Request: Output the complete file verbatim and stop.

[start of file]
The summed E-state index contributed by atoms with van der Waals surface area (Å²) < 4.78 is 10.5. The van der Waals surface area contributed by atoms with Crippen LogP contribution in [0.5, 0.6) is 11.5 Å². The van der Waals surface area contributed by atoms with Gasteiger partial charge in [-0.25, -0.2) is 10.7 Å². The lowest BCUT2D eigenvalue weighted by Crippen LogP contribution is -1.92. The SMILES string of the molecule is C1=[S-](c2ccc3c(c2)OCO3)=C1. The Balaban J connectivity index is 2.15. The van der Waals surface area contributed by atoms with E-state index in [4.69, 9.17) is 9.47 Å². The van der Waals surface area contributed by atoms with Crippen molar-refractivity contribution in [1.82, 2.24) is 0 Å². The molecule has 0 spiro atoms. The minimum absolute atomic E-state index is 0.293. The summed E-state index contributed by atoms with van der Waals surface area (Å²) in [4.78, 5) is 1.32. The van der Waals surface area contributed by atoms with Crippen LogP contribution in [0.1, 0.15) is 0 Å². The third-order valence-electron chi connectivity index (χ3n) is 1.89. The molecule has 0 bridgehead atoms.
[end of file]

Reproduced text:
The summed E-state index contributed by atoms with van der Waals surface area (Å²) < 4.78 is 10.5. The van der Waals surface area contributed by atoms with Crippen LogP contribution in [0.5, 0.6) is 11.5 Å². The van der Waals surface area contributed by atoms with Gasteiger partial charge in [-0.25, -0.2) is 10.7 Å². The lowest BCUT2D eigenvalue weighted by Crippen LogP contribution is -1.92. The SMILES string of the molecule is C1=[S-](c2ccc3c(c2)OCO3)=C1. The Balaban J connectivity index is 2.15. The van der Waals surface area contributed by atoms with E-state index in [4.69, 9.17) is 9.47 Å². The van der Waals surface area contributed by atoms with Crippen molar-refractivity contribution in [1.82, 2.24) is 0 Å². The molecule has 0 spiro atoms. The minimum absolute atomic E-state index is 0.293. The summed E-state index contributed by atoms with van der Waals surface area (Å²) in [4.78, 5) is 1.32. The van der Waals surface area contributed by atoms with Crippen LogP contribution in [0.1, 0.15) is 0 Å². The third-order valence-electron chi connectivity index (χ3n) is 1.89. The molecule has 0 bridgehead atoms.